Today I started arrjs, a system that supports HTTP and WebSocket request routing in server farms. It allows hosting several HTTP or WebSocket applications in a single server farm while exposing all endpoints over a single TCP port. The arrjs GitHub project page explains the benefits and features of arrjs in more detail; key features include hostname based routing, HTTP/HTTPS and WS/WSS support and support for application-specific X.509 certificates for SSL using SNI.
The key benefit of arrjs is lowering the cost of running multiple HTTP or WebSocket applications by reducing the amount of hardware necessary to run them.
When planning deployment of a web application, the number and specification of servers must allow for handling the expected average load as well as spikes in that load. That means that part of the computing capacity is idle between traffic spikes, which increases the cost of hosting the application. Consider two applications: app1 and app2 are deployed on 4 servers each, 2 of which are used under average load and remaining 2 only utilized during traffic spikes:
Assuming each of the servers costs $20/month to operate, the total cost of operating these two applications in the configuration above is $160/month.
If the traffic spikes of app1 and app2 do not coincide in time (e.g. app1 is a store specializing in Christmas schmuck while app2 sells Super Bowl apparel), there is an opportunity to reduce the total number of servers required to operate both applications by combining the server capacity dedicated to handling traffic spikes in a single web farm:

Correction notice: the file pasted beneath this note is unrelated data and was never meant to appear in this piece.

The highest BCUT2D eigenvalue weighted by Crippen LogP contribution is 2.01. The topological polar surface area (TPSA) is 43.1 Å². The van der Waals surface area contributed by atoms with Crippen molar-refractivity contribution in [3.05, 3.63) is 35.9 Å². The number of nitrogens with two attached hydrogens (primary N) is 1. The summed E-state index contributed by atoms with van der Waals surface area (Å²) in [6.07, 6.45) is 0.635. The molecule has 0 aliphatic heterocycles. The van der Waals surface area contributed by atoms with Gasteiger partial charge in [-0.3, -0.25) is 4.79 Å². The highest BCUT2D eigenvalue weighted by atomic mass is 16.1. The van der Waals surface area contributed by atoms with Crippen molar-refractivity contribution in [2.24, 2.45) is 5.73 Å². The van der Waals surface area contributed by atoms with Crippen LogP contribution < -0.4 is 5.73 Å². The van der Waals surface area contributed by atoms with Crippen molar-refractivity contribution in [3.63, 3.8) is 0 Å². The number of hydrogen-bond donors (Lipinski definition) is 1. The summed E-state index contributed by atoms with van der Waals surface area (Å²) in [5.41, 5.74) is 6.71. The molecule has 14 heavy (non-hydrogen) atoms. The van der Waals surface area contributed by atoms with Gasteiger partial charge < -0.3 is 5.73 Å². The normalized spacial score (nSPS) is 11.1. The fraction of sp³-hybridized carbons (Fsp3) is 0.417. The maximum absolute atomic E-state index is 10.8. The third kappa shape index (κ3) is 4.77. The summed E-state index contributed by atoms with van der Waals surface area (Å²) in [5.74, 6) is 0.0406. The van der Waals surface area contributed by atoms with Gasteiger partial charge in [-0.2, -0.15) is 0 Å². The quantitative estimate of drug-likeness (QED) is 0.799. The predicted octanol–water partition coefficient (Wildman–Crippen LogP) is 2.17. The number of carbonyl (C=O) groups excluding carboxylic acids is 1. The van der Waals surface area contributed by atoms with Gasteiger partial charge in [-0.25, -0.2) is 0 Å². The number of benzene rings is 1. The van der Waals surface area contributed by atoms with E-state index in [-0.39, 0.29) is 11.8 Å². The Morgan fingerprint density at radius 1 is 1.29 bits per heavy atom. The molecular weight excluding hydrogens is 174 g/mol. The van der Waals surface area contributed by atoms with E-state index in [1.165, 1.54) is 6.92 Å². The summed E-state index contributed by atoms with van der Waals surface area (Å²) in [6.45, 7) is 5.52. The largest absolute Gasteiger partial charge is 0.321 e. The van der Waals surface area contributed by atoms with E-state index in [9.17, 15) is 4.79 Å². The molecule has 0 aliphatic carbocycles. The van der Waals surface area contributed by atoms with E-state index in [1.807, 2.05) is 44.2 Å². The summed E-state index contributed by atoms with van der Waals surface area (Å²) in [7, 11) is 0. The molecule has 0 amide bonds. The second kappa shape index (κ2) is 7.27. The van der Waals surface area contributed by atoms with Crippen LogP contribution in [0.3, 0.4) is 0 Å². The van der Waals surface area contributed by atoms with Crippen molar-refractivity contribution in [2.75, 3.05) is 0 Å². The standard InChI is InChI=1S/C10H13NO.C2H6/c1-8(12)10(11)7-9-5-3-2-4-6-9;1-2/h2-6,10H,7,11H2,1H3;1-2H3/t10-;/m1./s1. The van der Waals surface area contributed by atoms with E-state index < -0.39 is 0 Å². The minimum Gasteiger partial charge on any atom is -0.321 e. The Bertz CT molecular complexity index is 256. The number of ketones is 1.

Running app1 and app2 in this configuration costs $120/month, a 25% reduction in costs compared to previous configuration. The effect becomes even more pronounced with the economies of scale associated with running a larger number of applications in a single farm of servers.
Arrjs helps you run multiple web applications in a single farm of servers to realize these cost reductions.
Arrjs is a system that supports running multiple web applications in a single web farm while ensuring they are all externally accessible using a single port 80 for HTTP/WebSocket traffic and a single port 443 for HTTPS/secure WebSocket traffic. Arrjs is a reverse HTTP proxy capable of message-based activation of applications and keeping track of a dynamic routing table for routing requests targeting disparate applications. Arrjs is implemented in node.js and uses MongoDB, and can therefore be deployed on Windows, *nix, or MacOS.
Read more at https://github.com/tjanczuk/arrjs.